2. "...E.O. Wilson's insane idea that the humanities will one day be “reduced” to biology..."

    I think you are talking about his book Consilience. I read it ages ago, but I don't remember Wilson putting it exactly that way. Why do you think it's insane?

  3. Sneb,

    that's pretty much the way E.O. puts it. I think it's insane because cultural evolution took off from but is not limited to, biological evolution, and he ought to know this.

    To pursue Wilson's project is, I think, arrogant and naive (attributes that often go together).

  4. John,

    Hatred is such an easy /simple solution-minded emotion to give way to, i am surprised that people who consider themselves serious scientists and philosophers would indulge themselves in that way.

    My feeling is that secure people can genuinely like and appreciate people who even completely disagree with them. I watched my wonderful dad live this way all his life, & I always considered him probably the smarter and wiser of most of the company he kept.

    The stronger person, in the end, just doesn't ever hate anyone over things that might change anyway.

    Yeah, and some of those guys remind me A LOT of a little pug or bulldog hanging on by his teeth to the towel while someone swings him wildly in circles through the air. :)

    That's really worth it, isn't it.
    who is actually the one in control?


  5. Oh, and, Massimo, I suppose you would rather if I were to actually discuss what you wrote.

    I agree completely with your analysis. People that do what you are talking about, do that so they can take credit for "everything" that they presume to have developed and appear to have to rely on no one.

    What a throughly dishonest way to live.


  6. Massimo wrote:
    "To pursue Wilson's project is, I think, arrogant and naive (attributes that often go together)."

    Maybe my memory of the book has faded. The main idea I remember is that there are no clear borders between physics, chemistry, biology, psychology and on towards the humanities so the fields shouldn't be in conflict over the pursuit of knowledge.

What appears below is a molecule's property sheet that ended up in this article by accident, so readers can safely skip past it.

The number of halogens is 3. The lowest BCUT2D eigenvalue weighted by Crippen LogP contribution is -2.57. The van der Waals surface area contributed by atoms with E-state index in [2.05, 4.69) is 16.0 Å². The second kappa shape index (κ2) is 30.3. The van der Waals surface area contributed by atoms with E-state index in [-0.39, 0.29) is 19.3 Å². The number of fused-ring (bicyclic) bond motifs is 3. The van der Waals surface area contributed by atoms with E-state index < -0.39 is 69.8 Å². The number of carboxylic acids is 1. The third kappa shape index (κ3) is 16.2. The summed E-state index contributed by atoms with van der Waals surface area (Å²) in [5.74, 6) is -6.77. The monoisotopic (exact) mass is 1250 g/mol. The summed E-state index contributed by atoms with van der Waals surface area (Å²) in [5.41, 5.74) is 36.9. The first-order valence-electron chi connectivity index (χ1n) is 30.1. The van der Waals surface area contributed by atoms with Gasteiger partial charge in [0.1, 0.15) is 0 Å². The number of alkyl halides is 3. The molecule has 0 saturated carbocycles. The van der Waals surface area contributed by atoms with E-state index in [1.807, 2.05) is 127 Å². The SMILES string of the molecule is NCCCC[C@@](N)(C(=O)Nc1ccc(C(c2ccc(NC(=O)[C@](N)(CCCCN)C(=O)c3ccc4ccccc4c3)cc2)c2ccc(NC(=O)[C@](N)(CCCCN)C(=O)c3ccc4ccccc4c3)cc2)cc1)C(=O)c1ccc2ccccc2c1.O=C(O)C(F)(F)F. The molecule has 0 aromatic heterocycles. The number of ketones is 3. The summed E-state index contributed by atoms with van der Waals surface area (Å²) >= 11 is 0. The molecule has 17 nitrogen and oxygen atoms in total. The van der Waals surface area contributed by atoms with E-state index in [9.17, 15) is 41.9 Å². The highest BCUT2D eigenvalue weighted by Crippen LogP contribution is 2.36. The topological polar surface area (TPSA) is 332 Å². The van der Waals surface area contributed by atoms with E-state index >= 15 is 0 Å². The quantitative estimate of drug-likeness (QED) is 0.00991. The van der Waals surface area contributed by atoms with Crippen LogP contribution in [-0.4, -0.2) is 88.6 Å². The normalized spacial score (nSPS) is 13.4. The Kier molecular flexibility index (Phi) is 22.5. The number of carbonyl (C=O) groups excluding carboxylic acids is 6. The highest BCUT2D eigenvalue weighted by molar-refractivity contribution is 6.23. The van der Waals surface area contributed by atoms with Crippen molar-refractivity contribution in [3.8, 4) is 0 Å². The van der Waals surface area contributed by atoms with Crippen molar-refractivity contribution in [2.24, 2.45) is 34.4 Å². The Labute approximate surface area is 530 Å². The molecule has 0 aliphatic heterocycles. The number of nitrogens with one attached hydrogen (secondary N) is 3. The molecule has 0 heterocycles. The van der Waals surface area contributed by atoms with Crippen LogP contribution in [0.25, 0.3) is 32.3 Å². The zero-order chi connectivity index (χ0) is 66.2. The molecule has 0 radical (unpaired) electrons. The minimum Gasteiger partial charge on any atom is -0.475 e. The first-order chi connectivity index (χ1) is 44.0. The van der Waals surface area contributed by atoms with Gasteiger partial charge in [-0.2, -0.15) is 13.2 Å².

7. Your point isn't just true of philosophers and scientists. Everyone thinks their own profession is the center of the universe. Have you ever heard politicians talk of how politics is central to life? Or business people?

  8. Isn't there a discipline called philosophy of science? And shouldn't this crossover discipline bridge the gap between philosophy and science?

    In general scientists tend not to bother too much with putting things in a broader context but seem totally occupied with their own scientific specialism. Creating empirical models of reality is one thing, understanding what is created is another. Take quantum mechanics. The mathematical models work and predict very accurately but don't ask a physicist to discern between Copenhagen, Many Worlds, Bohm and Transactional interpretations. This is the territory, so I believe, of the philosophy of science. When it is not clear on what grounds we should choose, what perspective we should take, philosophy can help. It can take a step back from the mathematical models and ask questions that defy these interpretations, put to the test their coherence with the grander scheme of reality. Ultimately it can help pinpoint crucial differences between these interpretations and thereby stimulate the development of decisive empirical tests.

  9. What follows may be totally irrelevant.

    This you-tube video was just posted on VWXYnot(http://vwxynot.blogspot.com/2007/11/november-kickabout-in-mendels-garden.html)

    It is an old
    Monty Python skit

    Well there is some good collaboration between science and philosophy (Archimedes and Socrates)

  10. I think there is not a conceptual boundary between philosophy and science; it is our conditioned mind that impedes us to see the conexion. An effort directed to cross the boundary, will signify an effort to open our mind, and therefore, to be independent, critical and creative… and probably broke!.